First, a bit about words… A word must be useful, and to be useful a word must denote a specific thing within the context it is used. A specific thing within a context. For example, if I go to my local hardware store and tell Gene I need a “tool,” he has no idea what I need. That’s not because the word “tool” is a bad word, rather it is simply too broad to be useful in a hardware store.  In a hardware store that is filled with tools, Gene needs a more specific word to understand what I’m thinking. If I say, “Gene, I need an 8 inch adjustable wrench,” then we’re in business.

Today we have an ecclesiastical conversation filled with “missionals”: missional books, missional events, missional iniatives, missional theories, missional interpretations.  What does it mean to enter an ecclesiastical conversation and talk about a missional understanding of preaching? Before the conversation gets very far, you have to ask, “Now what do you mean by missional?” This effect is only heightened by denominational offices and publishers who describe anything and everything as “missional”, even if it has no relation to the Gospel in Our Culture Network or Missional Church: A Vision for the Sending of the Church in North America.

In their recent book The Missional Church in Perspective, Gelder and Zeischle put the problem like this and offer their opinion on it:

“Some argue today, as noted above, that the word “missional” has become vacuous and has thus lost its definitional value. We are proposing a different argument in this book, namely, that “missional” displays an inherent elasticity that allows it to be understood in a variety of ways.” (p. 3) By this they mean that there are various biblical and theological interpretations and emphases that arise from a variety of traditions, and these traditions use the common word “missional” but intend its meaning from within their own tradition and perspective.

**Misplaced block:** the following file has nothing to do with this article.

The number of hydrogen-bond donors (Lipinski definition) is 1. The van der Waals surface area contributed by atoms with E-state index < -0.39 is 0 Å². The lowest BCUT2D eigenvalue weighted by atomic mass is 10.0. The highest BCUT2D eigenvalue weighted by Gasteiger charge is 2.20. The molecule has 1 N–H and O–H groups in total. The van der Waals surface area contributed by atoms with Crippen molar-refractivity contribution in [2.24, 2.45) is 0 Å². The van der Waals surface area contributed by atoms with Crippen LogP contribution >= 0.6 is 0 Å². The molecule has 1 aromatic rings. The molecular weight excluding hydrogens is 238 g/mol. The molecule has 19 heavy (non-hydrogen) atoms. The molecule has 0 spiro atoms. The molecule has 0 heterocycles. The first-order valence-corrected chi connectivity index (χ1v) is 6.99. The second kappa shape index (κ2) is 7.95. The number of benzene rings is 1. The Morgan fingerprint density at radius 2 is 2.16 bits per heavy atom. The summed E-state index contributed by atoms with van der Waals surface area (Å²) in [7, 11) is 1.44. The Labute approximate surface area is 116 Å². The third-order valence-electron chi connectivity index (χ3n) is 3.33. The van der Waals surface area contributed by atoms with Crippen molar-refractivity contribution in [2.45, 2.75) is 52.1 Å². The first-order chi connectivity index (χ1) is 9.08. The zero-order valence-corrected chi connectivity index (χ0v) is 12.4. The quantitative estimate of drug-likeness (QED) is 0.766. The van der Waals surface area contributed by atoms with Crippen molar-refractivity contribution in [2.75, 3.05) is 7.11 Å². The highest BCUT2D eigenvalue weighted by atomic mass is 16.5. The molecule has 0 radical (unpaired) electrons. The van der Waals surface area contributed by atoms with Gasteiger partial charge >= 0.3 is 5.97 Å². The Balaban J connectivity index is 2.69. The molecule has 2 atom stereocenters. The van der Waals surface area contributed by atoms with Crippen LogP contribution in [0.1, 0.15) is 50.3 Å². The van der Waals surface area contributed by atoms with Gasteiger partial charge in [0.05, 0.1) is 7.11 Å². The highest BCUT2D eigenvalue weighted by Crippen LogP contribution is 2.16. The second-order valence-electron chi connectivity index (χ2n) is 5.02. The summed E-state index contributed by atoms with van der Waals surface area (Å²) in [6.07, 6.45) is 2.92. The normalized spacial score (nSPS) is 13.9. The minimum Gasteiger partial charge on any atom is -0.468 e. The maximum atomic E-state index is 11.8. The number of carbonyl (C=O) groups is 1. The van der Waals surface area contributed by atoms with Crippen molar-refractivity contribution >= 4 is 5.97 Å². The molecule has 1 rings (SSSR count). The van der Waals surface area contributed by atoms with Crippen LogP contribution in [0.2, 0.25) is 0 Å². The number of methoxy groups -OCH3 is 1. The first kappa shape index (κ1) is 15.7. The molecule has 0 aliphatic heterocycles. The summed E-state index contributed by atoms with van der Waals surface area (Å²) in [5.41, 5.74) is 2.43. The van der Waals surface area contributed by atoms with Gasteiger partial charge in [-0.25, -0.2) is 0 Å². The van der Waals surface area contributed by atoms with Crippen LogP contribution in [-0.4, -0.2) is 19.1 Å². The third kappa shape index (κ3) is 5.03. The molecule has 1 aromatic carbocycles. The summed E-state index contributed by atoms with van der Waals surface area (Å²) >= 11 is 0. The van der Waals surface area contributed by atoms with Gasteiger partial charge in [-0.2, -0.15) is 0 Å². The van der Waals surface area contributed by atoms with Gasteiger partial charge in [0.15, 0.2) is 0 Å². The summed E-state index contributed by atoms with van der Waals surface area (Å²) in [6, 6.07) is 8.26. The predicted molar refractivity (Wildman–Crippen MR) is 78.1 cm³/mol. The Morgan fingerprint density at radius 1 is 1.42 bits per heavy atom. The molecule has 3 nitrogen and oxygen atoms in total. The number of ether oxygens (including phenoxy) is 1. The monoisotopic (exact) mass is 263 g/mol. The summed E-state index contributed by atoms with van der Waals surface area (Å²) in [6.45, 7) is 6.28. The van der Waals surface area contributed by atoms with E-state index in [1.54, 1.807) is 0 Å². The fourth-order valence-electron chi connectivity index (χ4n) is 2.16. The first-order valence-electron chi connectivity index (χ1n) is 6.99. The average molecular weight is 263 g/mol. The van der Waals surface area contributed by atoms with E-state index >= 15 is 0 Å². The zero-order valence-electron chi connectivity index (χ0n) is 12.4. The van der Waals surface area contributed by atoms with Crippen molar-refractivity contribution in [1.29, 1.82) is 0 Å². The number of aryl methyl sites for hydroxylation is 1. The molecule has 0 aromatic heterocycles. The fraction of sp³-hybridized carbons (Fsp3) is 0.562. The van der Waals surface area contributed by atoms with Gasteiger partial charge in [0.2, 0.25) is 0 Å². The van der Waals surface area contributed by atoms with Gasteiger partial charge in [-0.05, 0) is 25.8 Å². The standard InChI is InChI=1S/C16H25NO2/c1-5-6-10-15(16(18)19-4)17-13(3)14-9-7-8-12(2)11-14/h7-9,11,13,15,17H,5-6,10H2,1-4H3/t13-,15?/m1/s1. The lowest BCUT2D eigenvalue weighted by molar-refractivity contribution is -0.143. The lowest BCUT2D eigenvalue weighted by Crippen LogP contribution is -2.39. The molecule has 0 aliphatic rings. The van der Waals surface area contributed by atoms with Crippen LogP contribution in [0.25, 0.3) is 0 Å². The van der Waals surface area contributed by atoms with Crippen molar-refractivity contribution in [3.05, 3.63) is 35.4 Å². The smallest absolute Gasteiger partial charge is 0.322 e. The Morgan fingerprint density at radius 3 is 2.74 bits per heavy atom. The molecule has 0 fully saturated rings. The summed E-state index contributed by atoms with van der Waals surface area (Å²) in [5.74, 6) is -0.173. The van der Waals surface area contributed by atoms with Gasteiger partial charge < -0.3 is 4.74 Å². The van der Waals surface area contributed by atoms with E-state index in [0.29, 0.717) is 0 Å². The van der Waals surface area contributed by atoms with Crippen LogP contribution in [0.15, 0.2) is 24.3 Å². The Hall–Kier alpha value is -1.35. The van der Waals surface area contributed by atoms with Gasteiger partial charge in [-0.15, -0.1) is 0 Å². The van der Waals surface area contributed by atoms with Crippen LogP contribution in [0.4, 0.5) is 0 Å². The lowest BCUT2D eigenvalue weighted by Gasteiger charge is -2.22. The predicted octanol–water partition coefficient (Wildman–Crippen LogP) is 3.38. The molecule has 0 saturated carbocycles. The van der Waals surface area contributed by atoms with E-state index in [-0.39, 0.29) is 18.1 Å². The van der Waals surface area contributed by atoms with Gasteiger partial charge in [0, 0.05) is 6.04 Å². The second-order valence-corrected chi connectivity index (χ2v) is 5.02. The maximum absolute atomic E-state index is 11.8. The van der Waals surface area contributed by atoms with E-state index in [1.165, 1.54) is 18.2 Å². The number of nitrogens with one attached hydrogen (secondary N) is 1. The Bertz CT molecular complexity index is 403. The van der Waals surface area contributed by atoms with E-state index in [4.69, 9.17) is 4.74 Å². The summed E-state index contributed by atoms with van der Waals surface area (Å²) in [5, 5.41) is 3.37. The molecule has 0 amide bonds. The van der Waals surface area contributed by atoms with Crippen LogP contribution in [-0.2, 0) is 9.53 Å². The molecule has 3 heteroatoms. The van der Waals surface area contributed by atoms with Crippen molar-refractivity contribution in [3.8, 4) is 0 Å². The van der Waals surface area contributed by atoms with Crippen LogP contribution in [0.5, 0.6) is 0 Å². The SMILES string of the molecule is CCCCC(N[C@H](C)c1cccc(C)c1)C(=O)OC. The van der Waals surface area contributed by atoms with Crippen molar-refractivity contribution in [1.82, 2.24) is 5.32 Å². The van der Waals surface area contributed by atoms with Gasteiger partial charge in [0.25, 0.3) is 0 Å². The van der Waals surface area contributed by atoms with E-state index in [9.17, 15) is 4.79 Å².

Indeed, there is an inherent elasticity in “missional” which has helped to create common space to engage in a very lively and diverse conversation.  This is no-doubt a great strength of the missional conversation today, that it has a wide range of participants. My concern is that if the term does not continue to have a core and relatively stable meaning, it will eventually become useless and unused.

No one goes into a hardware store and asks for a tool–for very good reason.

More on the core and relatively stable meaning tomorrow…

Missional Preaching

Welcome! This is a new blog dedicated to fostering a conversation about preaching for the formation of the missional church. So why another blog, you ask?

There has been lots of conversation in recent years about all things “missional” but there has been very little conversation about preaching as a missional practice. Missional literature consistently talks about missional leadership, and occasionally reference is made to preaching, but as a distinct practice preaching has gotten little attention in the missional conversation. There are a couple of recent books on missional preaching, which are listed on the Books page. There is now an Academy of Missional Preaching organized and hosted by the PC (USA). There are a smattering of papers and articles related to missional preaching. This blog is an effort to add to and foster this growing conversation.

The ministry of preaching–which is the regular proclamation of the gospel as it arises from reflection on scripture and experience–is one of the primary ways that a local congregation is formed. If we are going to form missional congregations, we need to think deeply about preaching as a missional practice.

So happy reading, and thanks for being a part of the conversation!